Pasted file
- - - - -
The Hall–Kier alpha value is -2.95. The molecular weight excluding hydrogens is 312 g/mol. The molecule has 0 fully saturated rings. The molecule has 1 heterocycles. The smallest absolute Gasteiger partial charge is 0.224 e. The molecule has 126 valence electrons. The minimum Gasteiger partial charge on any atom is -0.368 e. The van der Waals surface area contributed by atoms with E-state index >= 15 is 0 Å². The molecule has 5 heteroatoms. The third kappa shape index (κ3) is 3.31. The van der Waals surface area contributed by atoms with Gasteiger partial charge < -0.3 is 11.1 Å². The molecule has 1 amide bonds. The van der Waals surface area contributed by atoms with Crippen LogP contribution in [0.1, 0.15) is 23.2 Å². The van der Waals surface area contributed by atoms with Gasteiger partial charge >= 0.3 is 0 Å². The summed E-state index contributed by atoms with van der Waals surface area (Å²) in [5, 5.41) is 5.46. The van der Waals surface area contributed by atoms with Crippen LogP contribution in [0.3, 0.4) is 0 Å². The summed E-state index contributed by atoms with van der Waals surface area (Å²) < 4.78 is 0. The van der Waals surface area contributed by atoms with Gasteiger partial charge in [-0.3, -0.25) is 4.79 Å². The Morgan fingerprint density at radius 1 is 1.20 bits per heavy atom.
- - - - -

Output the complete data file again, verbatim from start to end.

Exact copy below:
The Hall–Kier alpha value is -2.95. The molecular weight excluding hydrogens is 312 g/mol. The molecule has 0 fully saturated rings. The molecule has 1 heterocycles. The smallest absolute Gasteiger partial charge is 0.224 e. The molecule has 126 valence electrons. The minimum Gasteiger partial charge on any atom is -0.368 e. The van der Waals surface area contributed by atoms with E-state index >= 15 is 0 Å². The molecule has 5 heteroatoms. The third kappa shape index (κ3) is 3.31. The van der Waals surface area contributed by atoms with Gasteiger partial charge < -0.3 is 11.1 Å². The molecule has 1 amide bonds. The van der Waals surface area contributed by atoms with Crippen LogP contribution in [0.1, 0.15) is 23.2 Å². The van der Waals surface area contributed by atoms with Gasteiger partial charge >= 0.3 is 0 Å². The summed E-state index contributed by atoms with van der Waals surface area (Å²) in [5, 5.41) is 5.46. The van der Waals surface area contributed by atoms with Crippen LogP contribution in [0.3, 0.4) is 0 Å². The summed E-state index contributed by atoms with van der Waals surface area (Å²) < 4.78 is 0. The van der Waals surface area contributed by atoms with Gasteiger partial charge in [-0.3, -0.25) is 4.79 Å². The Morgan fingerprint density at radius 1 is 1.20 bits per heavy atom.